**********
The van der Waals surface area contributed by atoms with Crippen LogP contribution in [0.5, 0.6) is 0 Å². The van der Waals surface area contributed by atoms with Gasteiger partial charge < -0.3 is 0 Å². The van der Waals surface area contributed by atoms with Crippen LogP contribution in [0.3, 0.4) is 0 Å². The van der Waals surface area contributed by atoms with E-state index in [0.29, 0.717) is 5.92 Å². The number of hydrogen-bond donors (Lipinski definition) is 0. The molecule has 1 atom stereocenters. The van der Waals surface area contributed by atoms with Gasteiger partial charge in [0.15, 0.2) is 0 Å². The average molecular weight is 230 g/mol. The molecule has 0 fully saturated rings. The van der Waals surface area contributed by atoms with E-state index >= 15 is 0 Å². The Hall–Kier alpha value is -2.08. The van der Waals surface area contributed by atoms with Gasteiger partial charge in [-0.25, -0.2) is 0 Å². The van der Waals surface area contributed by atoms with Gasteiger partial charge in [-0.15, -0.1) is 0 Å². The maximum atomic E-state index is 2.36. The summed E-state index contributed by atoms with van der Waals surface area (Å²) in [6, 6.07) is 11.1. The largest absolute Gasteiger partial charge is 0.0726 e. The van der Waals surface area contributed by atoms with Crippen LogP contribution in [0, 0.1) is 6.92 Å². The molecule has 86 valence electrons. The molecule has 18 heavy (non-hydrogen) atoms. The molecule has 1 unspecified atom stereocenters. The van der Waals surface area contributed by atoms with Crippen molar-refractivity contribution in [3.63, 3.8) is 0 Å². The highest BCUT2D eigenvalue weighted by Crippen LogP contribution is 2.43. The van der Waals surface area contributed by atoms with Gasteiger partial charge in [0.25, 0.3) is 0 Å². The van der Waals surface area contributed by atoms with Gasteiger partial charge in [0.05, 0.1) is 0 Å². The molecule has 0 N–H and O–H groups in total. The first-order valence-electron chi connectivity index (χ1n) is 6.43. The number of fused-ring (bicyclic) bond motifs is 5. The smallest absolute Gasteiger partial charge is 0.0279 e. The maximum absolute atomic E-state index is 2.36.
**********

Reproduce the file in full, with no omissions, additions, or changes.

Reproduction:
The van der Waals surface area contributed by atoms with Crippen LogP contribution in [0.5, 0.6) is 0 Å². The van der Waals surface area contributed by atoms with Gasteiger partial charge < -0.3 is 0 Å². The van der Waals surface area contributed by atoms with Crippen LogP contribution in [0.3, 0.4) is 0 Å². The van der Waals surface area contributed by atoms with E-state index in [0.29, 0.717) is 5.92 Å². The number of hydrogen-bond donors (Lipinski definition) is 0. The molecule has 1 atom stereocenters. The van der Waals surface area contributed by atoms with Gasteiger partial charge in [0.15, 0.2) is 0 Å². The average molecular weight is 230 g/mol. The molecule has 0 fully saturated rings. The van der Waals surface area contributed by atoms with E-state index >= 15 is 0 Å². The Hall–Kier alpha value is -2.08. The van der Waals surface area contributed by atoms with Gasteiger partial charge in [-0.25, -0.2) is 0 Å². The van der Waals surface area contributed by atoms with Gasteiger partial charge in [-0.15, -0.1) is 0 Å². The maximum atomic E-state index is 2.36. The summed E-state index contributed by atoms with van der Waals surface area (Å²) in [6, 6.07) is 11.1. The largest absolute Gasteiger partial charge is 0.0726 e. The van der Waals surface area contributed by atoms with Crippen LogP contribution in [0, 0.1) is 6.92 Å². The molecule has 86 valence electrons. The molecule has 18 heavy (non-hydrogen) atoms. The molecule has 1 unspecified atom stereocenters. The van der Waals surface area contributed by atoms with Crippen molar-refractivity contribution in [3.63, 3.8) is 0 Å². The highest BCUT2D eigenvalue weighted by Crippen LogP contribution is 2.43. The van der Waals surface area contributed by atoms with Gasteiger partial charge in [0.25, 0.3) is 0 Å². The van der Waals surface area contributed by atoms with Gasteiger partial charge in [0.05, 0.1) is 0 Å². The molecule has 0 N–H and O–H groups in total. The first-order valence-electron chi connectivity index (χ1n) is 6.43. The number of fused-ring (bicyclic) bond motifs is 5. The smallest absolute Gasteiger partial charge is 0.0279 e. The maximum absolute atomic E-state index is 2.36.